Sorted By Most Useful
By Dr. Gerd Folberth on 04-03-16
Good book poorly read.
I am really not sure if I like this classic text or not because the reader made a poor job of his performance. They may just as well recite the book book in its Latin original because I doubt they would have understood less of what they read. I have rarely experienced a more disinterested and detached reading that was more off of the meaning in its intonation. Emphasis comes randomly and so do pauses. Not one of Audibles best.
5 of 5 people found this review helpful
By Comrade on 13-05-15
Good book, dull delivery.
Interesting book for those interested in ancient philosophy or profound "common sense" knowledge. Marcus Aurelius gives a stirring series of reccomend actions on living the good life through rational means.
The performance however was boring to say the least. It felt like the reader was merely droning off passages rather than having any enthusiasm for the project.
3 of 3 people found this review helpful
By Wallenius Jaakko on 23-12-12
Was Jesus really a greater thinker than Marcus
I had a long discussion on the page for Marcus Aurelius in Facebook that I founded a few years ago and still administer where a Christian apologist claimed that Marcus Aurelius was a ‘midget’ as a thinker compared to Jesus of the Christian fame.
There is one slight problem in this comparison. Marcus Aurelius did write a book or that is definitely his own words from the beginning to the end. In this respect, he beats Jesus 1-0.
Marcus Aurelius has demonstrably himself written down his ideas. On the other hand nobody knows who has come up with the ideas that are attributed to Jesus in the "New Testament" of the Christians. This strange book was after all written many decades and even century and a half after the death of this Jewish preacher and rebel.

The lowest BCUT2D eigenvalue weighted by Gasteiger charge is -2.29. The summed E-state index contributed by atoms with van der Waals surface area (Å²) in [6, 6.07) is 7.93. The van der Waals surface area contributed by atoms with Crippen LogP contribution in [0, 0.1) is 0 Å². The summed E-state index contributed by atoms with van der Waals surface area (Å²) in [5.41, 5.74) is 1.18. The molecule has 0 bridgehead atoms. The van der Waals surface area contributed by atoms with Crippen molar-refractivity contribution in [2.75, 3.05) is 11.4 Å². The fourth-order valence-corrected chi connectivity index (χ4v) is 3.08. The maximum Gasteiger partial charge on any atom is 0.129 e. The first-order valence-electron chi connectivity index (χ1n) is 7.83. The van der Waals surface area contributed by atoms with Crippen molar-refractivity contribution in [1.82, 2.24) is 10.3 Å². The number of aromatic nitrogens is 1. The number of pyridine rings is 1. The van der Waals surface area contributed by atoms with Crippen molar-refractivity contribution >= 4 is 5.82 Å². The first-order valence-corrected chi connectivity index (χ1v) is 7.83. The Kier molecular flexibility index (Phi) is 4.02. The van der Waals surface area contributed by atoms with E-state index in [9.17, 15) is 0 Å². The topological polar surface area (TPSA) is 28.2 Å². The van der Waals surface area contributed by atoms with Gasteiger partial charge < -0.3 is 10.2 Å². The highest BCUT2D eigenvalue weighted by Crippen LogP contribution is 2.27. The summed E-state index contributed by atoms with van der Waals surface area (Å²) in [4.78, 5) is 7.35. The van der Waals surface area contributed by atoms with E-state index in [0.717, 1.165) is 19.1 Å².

A simple unpleasant fact (for Christians that is) is that Jesus has not written a single word that we would know to be his own work. We have just a book that this full of alleged quotes from him, but their real and source will probably never be known for sure.
The Greek-speaking writers of the New Testament could well have made up a majority or even all of these quotes and ideas by themselves. Nobody knows their sources. Bart D. Ehrman has written some good books about the issue.
Marcus Aurelius’ only book ‘Meditations' was translated into Latin from Greek. It was the preferred language of Roman intelligentsia of that day. Meditations was originally called in Greek "Τὰ εἰς ἑαυτόν" or "Ta eis heauton", literally "thoughts/writings addressed to himself".
Marcus Aurelius wrote the 12 books of the Meditations in Koine Greek that was used by the highly educated class of Romans. He wrote the book as a source for his own guidance and self-improvement.
5 of 9 people found this review helpful